· Design standards, codes, regulations, owner’s procedures, and sustainability ratings: Because non-compliance has strong potential to contribute to disagreements between the parties to the design professional contract, specific relevant design standards, codes, regulations, permits, and owner’s procedures with which the services and completed project must comply should be expressly indicated. These may include applicable building codes (see: “Specifying Practices: Laws and Regulations in Construction Documents”, which is also broadly relevant to professional services contracts); the client’s own design, procurement, or construction standards, if any; relevant third-party design standards, such as those of an authority having jurisdiction, such as a state environmental regulatory agency; and any sustainability rating to be pursued for the project. To reduce the potential for creating an elevated and possibly uninsurable standard of care, the design professional should avoid warranting the design or guaranteeing the performance of the subject facilities.
· Project funding and financing: The owner’s or client’s project funding and financing sources have potential to affect the design professional’s services, especially (1) the design professional’s selection of its own subconsultants and subcontractors, when diversity business enterprise goals apply to the design professional’s contract, and (2) construction documents and, when applicable, contracts for procuring materials and equipment to be separately purchased by the owner. If the project’s funding is entirely the owner’s own funds, the design professional’s scope of services should so indicate. Otherwise, the scope should clearly indicate the specific activities the design professional is required to coordinate with funding and financing entities. These may include entity-required report formats and content; entity review and comment on design deliverables; entity review of invoices or construction contractor progress payment requests and/or use of the entity’s own forms for such invoices and requests; entity-required meeting and site visit documentation; and perhaps others).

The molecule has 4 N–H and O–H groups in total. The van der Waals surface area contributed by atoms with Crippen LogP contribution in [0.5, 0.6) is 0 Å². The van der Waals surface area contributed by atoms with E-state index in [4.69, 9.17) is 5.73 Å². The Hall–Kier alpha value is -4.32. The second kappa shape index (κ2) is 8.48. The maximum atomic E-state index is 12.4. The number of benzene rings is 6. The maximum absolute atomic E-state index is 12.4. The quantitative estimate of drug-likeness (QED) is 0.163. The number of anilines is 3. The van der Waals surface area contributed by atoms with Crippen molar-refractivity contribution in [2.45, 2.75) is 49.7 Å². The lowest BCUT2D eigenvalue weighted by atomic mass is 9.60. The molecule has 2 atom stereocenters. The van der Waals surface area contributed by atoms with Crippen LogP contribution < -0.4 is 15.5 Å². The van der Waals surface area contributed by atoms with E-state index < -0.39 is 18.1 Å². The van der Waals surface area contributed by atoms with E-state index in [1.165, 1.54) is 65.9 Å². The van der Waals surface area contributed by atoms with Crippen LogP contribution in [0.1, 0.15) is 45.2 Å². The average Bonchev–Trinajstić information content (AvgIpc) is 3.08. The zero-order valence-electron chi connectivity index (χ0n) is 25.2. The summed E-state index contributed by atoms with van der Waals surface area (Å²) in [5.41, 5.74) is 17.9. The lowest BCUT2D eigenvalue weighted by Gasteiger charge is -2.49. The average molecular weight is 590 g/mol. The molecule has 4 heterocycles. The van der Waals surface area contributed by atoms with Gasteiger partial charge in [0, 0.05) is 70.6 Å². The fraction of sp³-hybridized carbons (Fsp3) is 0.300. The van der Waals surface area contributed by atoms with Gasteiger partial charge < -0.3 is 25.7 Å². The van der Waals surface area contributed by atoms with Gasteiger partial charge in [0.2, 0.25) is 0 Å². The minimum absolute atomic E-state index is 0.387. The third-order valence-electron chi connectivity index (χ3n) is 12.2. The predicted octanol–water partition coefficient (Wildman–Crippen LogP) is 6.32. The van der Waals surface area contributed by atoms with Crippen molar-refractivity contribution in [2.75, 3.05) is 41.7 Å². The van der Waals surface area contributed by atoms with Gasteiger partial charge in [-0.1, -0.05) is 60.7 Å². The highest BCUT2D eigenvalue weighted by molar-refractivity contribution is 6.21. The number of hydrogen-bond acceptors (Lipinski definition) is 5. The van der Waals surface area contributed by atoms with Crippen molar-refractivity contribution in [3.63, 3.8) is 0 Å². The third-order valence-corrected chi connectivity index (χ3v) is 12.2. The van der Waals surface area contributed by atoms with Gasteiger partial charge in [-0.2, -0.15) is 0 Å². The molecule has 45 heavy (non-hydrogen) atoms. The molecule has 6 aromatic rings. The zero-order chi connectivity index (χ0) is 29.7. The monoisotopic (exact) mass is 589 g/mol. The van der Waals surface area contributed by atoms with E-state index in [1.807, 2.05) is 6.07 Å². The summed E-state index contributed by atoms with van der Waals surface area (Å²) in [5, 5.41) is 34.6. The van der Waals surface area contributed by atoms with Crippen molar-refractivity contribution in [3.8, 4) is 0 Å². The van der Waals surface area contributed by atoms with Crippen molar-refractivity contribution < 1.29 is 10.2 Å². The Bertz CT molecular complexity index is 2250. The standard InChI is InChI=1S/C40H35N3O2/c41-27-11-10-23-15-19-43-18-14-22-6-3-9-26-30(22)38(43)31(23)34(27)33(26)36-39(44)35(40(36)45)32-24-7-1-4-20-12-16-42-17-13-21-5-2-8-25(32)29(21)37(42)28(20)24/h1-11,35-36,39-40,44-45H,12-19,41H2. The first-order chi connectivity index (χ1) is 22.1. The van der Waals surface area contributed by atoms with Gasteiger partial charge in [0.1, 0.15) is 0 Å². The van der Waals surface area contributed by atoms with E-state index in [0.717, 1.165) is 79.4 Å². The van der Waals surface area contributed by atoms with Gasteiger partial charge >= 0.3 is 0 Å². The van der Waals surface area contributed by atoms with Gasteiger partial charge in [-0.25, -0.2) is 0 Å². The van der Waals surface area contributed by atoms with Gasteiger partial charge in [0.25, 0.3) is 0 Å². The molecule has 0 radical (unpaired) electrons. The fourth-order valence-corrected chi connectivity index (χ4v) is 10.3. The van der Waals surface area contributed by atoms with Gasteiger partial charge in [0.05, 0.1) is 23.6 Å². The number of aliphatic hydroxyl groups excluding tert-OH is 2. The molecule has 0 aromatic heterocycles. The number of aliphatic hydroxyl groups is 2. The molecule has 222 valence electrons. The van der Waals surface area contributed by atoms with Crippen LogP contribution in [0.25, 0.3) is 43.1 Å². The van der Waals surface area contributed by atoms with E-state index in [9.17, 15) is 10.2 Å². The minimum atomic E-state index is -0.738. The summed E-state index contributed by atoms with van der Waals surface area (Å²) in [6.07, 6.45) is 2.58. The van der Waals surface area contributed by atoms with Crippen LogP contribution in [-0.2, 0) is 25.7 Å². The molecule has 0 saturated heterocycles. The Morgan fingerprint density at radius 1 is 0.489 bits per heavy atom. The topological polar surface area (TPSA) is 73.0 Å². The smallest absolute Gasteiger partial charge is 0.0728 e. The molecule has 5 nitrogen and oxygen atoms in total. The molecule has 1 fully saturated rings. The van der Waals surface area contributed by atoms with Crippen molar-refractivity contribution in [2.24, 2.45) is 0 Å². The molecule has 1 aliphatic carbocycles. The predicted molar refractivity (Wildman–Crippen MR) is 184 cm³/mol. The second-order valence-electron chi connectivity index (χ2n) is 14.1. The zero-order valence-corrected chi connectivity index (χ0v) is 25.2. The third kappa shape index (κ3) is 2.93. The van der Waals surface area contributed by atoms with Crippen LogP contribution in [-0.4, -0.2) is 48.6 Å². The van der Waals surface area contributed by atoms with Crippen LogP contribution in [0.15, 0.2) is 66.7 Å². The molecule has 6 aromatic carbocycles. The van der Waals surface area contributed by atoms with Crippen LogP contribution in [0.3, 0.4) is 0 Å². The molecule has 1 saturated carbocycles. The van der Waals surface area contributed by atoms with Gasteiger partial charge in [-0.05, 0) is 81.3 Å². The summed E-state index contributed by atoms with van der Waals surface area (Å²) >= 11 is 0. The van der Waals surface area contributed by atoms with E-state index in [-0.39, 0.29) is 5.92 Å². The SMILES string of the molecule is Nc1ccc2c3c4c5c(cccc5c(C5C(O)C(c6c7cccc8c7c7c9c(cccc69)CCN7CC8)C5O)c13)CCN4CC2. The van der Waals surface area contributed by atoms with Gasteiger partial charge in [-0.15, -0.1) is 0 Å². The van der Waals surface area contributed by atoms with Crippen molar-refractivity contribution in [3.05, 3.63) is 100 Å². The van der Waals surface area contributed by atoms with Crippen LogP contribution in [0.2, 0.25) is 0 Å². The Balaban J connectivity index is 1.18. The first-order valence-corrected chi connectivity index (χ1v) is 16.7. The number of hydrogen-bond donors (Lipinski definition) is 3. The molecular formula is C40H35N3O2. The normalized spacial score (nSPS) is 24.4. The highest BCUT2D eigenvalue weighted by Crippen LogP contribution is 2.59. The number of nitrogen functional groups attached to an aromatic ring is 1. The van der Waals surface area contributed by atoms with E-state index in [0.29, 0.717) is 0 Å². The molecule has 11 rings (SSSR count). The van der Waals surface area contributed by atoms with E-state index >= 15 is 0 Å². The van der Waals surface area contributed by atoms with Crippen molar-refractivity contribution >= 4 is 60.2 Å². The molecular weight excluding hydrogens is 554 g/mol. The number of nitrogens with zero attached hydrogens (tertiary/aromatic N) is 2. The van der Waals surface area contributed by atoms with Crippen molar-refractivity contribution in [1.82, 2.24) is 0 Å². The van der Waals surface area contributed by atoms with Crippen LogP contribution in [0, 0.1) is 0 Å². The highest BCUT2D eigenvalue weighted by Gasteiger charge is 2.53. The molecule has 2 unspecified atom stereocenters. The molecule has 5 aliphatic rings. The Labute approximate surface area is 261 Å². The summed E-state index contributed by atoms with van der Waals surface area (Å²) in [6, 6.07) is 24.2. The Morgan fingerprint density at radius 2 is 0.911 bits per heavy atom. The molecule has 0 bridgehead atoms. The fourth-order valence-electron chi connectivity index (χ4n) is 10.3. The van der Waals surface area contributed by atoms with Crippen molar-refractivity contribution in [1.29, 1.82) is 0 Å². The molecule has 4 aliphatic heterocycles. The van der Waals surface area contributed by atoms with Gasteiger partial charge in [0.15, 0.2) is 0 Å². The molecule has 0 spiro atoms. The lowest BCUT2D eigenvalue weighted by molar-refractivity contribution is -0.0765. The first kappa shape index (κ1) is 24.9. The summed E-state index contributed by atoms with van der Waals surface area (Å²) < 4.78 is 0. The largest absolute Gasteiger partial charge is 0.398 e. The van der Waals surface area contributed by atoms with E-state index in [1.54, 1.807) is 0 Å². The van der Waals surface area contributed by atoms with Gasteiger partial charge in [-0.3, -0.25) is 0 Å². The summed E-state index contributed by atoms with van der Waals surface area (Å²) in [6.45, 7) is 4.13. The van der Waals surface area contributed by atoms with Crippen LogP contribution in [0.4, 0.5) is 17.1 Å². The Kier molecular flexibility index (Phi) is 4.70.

· Times of performance: Design professional contracts that lack clear indication of the time(s) for performance of the services are surprisingly common. Because time (together with scope/extent and compensation) is one of the three basic aspects of any contract, it should be clearly set forth in each professional services contract. The times may be indicated as either a number of days from a clearly established milestone or by dates. The times of performance in the scope should indicate:
o The assumed date on which the design professional may commence performing its services. Such date should not be prior to the date the professional services contract is signed and effective..
o Required meetings
o The design professional’s furnishing of each deliverable to its client
o Times for the client’s and other, involved third parties to review and comment on the deliverables and render necessary decisions.
o Completion of all services under the scope of services
o A paragraph stating that delays for reasons beyond the design professional’s control, beyond a stipulated number of days (e.g., 90, 120, or 180 days), will result in the need for an amendment to re-establish the remaining times of performance and compensate the design professional for shutdown, restart, and personnel reassignment
Times of performance can be indicated in a Gantt chart, a simple table indicating activity and due-date, or other method appropriate for the scope of services. More-detailed provisions will typically be more useful as a basis for an amendment (required to change the design professional’s compensation and time of performance) if delays occur. .